Etihad and Air Serbia are no longer the strong partners they used to be for the past seven years. Both airlines have now permanently suspended Belgrade to Abu Dhabi flights, Etihad has sold much of its share in Air Serbia, and their wide-ranging codeshare network has ended. At the same time, the Serbian government has paid $120 million for much of Etihad’s share of the Serbian flag carrier to increase its ownership stake to 82%.
A seven-year partnership comes to an end
Etihad and Air Serbia launched a close partnership in August 2013, and it lasted for five years. Ever since 2018, Etihad has been reducing its involvement in Air Serbia, and their special relationship has now come to an end.
Air Serbia stopped flying from Belgrade to Abu Dhabi with its Airbus A319 aircraft at the end of the winter schedule in 2017. In October 2020, Etihad temporarily suspended its own Belgrade to Abu Dhabi flights too, due to a major slump in demand due to covid travel restrictions. The route has now been pulled off sale indefinitely, and Serbia, as well as the wider Balkans region, now have one less option to fly to faraway places in Asia, Australia, and Africa, but also the Middle East.
Etihad also sells an Air Serbia stake
Previously a 49% owner of Air Serbia, Etihad has reduced its stake in the Serbian flag carrier in December 2020 to a mere 18%. Meanwhile, the government of Serbia has increased its stake from 51% to 82%, paying $120 million for this. The capital injection from the Serbian government comes as a method of financial assistance for Air Serbia, which has been hit hard by the current travel restrictions.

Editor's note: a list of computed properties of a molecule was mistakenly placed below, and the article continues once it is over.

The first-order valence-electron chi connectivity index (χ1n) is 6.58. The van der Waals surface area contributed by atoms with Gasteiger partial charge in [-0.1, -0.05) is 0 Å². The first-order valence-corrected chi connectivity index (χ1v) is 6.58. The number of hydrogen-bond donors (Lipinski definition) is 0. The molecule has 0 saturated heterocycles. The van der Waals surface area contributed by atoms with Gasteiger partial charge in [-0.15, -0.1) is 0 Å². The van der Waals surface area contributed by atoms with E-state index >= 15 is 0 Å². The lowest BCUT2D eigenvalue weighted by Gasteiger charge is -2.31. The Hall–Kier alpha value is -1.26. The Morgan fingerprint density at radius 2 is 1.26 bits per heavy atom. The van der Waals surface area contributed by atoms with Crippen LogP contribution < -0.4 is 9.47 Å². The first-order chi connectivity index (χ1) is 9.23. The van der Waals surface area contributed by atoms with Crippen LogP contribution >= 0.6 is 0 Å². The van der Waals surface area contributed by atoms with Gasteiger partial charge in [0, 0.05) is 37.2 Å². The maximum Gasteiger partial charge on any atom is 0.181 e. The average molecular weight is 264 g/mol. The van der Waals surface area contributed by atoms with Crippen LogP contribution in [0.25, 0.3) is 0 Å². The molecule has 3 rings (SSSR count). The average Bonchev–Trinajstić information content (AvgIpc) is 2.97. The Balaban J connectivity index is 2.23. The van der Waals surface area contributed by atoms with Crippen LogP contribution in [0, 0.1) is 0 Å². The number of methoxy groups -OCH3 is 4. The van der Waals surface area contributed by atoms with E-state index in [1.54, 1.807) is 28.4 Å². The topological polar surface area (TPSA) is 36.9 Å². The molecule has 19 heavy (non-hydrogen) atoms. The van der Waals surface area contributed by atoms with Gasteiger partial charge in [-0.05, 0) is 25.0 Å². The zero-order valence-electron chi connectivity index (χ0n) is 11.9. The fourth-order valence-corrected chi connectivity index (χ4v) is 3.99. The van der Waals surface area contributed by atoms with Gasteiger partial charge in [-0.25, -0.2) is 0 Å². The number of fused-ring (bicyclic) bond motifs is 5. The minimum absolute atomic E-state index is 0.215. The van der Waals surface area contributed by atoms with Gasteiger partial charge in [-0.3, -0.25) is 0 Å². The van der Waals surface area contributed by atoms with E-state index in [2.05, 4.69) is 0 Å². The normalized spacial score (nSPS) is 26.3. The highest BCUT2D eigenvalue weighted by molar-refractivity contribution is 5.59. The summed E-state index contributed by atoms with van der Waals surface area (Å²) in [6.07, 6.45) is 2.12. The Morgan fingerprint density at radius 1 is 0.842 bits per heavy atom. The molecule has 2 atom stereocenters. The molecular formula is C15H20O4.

No more codesharing via Abu Dhabi and Belgrade
With the complete suspension of the Belgrade to Abu Dhabi route, Etihad and Air Serbia now no longer have the contact corridor they need to run their partnership, and so the wide-ranging codeshare agreement between the two airlines has now also come to an end. Air Serbia has now lost access to many markets for which it does not have any alternative ways of reaching. This is because Air Serbia is not a member of any alliance.
Not only that, but Air Serbia’s other partnerships have weakened recently too. Air Berlin, through which Air Serbia had an extensive destinations network, has collapsed, as has Etihad Regional. Meanwhile, Alitalia’s route network will be greatly downsized. All of these developments might cause Air Serbia to enter an airline alliance, to try to establish the connectivity it once had.
Do you think Air Serbia will join an alliance in the near future? What do you think of the airline’s prospects now that its partnership with Etihad Airways has ended? Let us know what you think of this story in the comments below.